Nope. I wanted that scry 2, and I cast it in my second main phase. And even when I was scrying my cards, which were a Sphinx’s Disciple and a Satyr Wayfinder, I was like … what do I even care about these cards? I couldn’t even decide whether to top or bottom them, and that should have been a sign that I had made the wrong decision. I thought I was still safe, though, after a moment of panic in which I worried Jon could have Bile Blight for the ultimate blowouts, as he’d done to me in game one (he didn’t, though; it was in his graveyard).

So I pass the turn, and Jon drops … a Mountain … and then casts Portent of Betrayal on one of my centaurs … and that was all she wrote. GGs.

I was so pissed—not at Jon, of course, who played a great game, but at myself. Why did I do that? Why didn’t I play it safe and cast Sea God’s Revenge instead, as I had considered doing on that turn? And then, in discussion with Hugh Kramer, Grade Nine, afterwards, I realized that what I *really* should have done was cast Fated Intervention as an instant, in midcombat, on Jon’s turn. Sure, he still might have stolen my Nemesis with Portent, forcing me to chump with one centaur and probably trade another with his Battlemaster, dropping me to four life and leaving me yet again with only the Nemesis and Asp—but I’m alive, and I still have Sea God’s in hand. Instead, the way I played it left me dead with a very powerful spell in hand—not how you want to die, when you know it could have been different.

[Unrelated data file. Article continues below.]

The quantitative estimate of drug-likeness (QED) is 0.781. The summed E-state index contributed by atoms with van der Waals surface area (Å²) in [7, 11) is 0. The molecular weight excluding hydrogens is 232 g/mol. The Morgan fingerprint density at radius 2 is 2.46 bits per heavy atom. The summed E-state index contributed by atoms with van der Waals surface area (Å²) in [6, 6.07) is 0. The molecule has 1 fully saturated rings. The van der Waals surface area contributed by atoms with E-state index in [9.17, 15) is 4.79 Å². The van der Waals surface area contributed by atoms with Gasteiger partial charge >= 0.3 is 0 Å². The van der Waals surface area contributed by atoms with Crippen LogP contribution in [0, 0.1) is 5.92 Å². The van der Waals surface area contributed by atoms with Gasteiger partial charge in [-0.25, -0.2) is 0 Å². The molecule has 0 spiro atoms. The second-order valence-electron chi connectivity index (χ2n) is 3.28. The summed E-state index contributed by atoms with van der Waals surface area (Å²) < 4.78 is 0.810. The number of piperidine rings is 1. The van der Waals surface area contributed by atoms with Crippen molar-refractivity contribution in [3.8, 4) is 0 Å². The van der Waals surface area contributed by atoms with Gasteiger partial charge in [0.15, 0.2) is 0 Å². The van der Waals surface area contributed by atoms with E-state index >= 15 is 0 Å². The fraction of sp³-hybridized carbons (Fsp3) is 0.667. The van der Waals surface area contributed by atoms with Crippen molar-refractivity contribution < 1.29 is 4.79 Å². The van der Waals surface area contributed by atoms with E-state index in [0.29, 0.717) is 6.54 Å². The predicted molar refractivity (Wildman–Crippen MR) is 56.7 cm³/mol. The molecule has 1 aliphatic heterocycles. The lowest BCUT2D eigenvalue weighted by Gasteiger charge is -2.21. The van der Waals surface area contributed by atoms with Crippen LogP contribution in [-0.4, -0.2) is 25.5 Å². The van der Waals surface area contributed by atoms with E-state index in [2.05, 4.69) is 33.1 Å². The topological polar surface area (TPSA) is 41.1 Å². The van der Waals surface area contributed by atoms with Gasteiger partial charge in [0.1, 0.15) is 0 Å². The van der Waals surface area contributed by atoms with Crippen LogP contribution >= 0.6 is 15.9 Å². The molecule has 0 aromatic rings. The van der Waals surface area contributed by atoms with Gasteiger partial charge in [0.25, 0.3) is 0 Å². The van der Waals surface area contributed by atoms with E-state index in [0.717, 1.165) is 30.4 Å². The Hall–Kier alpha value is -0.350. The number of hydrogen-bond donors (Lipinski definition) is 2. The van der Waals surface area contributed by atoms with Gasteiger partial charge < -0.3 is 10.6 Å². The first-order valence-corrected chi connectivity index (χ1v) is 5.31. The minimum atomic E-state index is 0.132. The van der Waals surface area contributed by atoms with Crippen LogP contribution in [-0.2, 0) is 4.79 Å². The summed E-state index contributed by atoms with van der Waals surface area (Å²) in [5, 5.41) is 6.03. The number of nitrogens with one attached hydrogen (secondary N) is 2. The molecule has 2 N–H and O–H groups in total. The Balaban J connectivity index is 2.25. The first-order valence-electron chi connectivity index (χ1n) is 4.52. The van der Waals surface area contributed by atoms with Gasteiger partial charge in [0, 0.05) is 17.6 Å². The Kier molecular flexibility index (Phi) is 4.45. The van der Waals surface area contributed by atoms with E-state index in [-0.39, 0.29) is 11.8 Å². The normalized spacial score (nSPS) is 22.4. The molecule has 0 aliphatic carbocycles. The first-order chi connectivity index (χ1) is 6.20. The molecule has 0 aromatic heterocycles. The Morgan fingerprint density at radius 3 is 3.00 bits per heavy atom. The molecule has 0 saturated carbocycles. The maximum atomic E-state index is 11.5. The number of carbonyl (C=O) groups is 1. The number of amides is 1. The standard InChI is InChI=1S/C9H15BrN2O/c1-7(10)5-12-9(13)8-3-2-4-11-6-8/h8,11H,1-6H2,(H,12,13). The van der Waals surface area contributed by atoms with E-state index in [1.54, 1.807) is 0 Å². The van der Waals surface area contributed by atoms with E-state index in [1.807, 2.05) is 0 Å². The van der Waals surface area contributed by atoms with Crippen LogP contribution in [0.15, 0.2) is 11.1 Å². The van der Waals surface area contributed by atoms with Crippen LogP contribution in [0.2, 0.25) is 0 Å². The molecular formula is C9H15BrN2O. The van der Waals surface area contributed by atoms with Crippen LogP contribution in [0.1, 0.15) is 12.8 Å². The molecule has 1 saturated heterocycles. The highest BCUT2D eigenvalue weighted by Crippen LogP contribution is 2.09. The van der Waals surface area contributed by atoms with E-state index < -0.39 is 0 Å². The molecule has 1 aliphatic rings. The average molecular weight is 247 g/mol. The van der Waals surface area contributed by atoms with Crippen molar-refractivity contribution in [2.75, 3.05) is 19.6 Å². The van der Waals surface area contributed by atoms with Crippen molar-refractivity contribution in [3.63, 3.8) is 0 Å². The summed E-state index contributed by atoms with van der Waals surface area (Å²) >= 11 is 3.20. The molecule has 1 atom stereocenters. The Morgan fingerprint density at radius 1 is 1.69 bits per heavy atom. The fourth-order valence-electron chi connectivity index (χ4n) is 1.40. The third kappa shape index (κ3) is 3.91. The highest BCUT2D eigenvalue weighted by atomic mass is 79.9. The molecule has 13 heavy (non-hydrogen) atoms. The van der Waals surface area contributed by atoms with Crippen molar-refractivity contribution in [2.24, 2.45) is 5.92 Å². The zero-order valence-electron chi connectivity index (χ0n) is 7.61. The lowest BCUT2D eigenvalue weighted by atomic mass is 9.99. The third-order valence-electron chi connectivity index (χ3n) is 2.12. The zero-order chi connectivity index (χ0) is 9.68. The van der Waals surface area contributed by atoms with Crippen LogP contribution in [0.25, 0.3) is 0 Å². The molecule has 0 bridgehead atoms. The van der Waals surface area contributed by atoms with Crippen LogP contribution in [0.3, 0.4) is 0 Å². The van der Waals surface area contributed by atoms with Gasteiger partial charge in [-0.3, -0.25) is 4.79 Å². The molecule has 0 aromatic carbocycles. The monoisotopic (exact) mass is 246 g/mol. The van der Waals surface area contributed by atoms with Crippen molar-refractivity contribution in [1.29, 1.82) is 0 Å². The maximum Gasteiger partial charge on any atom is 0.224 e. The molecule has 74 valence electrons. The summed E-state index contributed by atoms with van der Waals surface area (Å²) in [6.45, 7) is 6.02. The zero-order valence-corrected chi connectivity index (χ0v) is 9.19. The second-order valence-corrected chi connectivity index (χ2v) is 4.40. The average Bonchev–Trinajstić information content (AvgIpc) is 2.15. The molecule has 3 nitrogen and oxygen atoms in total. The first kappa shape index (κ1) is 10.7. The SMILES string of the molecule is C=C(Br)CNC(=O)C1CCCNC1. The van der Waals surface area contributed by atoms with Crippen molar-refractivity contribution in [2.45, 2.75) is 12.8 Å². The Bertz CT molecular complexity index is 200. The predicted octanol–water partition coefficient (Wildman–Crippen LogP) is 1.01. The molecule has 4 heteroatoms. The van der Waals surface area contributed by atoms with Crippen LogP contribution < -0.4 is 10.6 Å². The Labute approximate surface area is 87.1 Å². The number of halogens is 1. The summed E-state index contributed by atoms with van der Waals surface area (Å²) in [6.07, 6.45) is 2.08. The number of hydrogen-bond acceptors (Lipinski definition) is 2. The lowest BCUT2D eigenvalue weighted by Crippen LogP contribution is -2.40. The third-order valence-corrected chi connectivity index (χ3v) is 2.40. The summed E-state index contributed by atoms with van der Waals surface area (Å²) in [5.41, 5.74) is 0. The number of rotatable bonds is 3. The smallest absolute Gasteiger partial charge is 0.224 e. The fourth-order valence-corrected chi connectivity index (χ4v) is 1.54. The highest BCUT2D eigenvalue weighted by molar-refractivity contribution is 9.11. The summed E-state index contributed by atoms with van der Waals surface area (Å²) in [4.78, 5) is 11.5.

All in all, it’s just an object lesson in never getting too confident, and doing something to try and eke out extra value when really you ought to be playing it somewhat conservatively, preserving your options, and respecting the fact that your opponents has cards in hand that you don’t know about, and may not even be able to envision. In this case, I certainly didn’t put Jon on Portent, as I’d only ever seen one Mountain out of him, in game one, and hadn’t seen hide nor hair of a red card (or even a Mountain) in games two or three. So you can’t really blame me for not expecting Threaten. But you can blame me for getting ahead of myself and risking it all for slight extra value that theoretically, if my Fated Intervention > Sea God’s Revenge plan had worked, I never would have even realized, as I was only going to draw one of those cards, and would not have even been able to cast it (as I only had seven mana).

It’s a good lesson. You learn more from your failures, as Mark Rosewater likes to say. And after the burn of the self-inflicted loss wore off, I was actually glad that that had happened in Team Draft League rather than at a GP. You can be damn sure I’m never jumping the gun on a Fated Intervention (or a similar card) again. And I did end up winning out after that, finishing 2-1. My team wasn’t able to manage a full team win, though, unfortunately, which made my mistake smart even more, as a 3-0 record from me would have gotten the job done. But that’s all water under the bridge.

That’s all from me for this week. Hey, and everybody: Good luck at GP Richmond this weekend! Four thousand-plus players … that’s insane. Maybe it will even surpass GP Vegas!

23/17 is a Hipsters of the Coast column focused on Limited play—primarily draft and sealed, but also cubing, 2HG, and anything else we can come up with. The name refers to the “Golden Ratio” of a Limited deck: 23 spells and 17 lands. Follow Hunter at @hrslaton.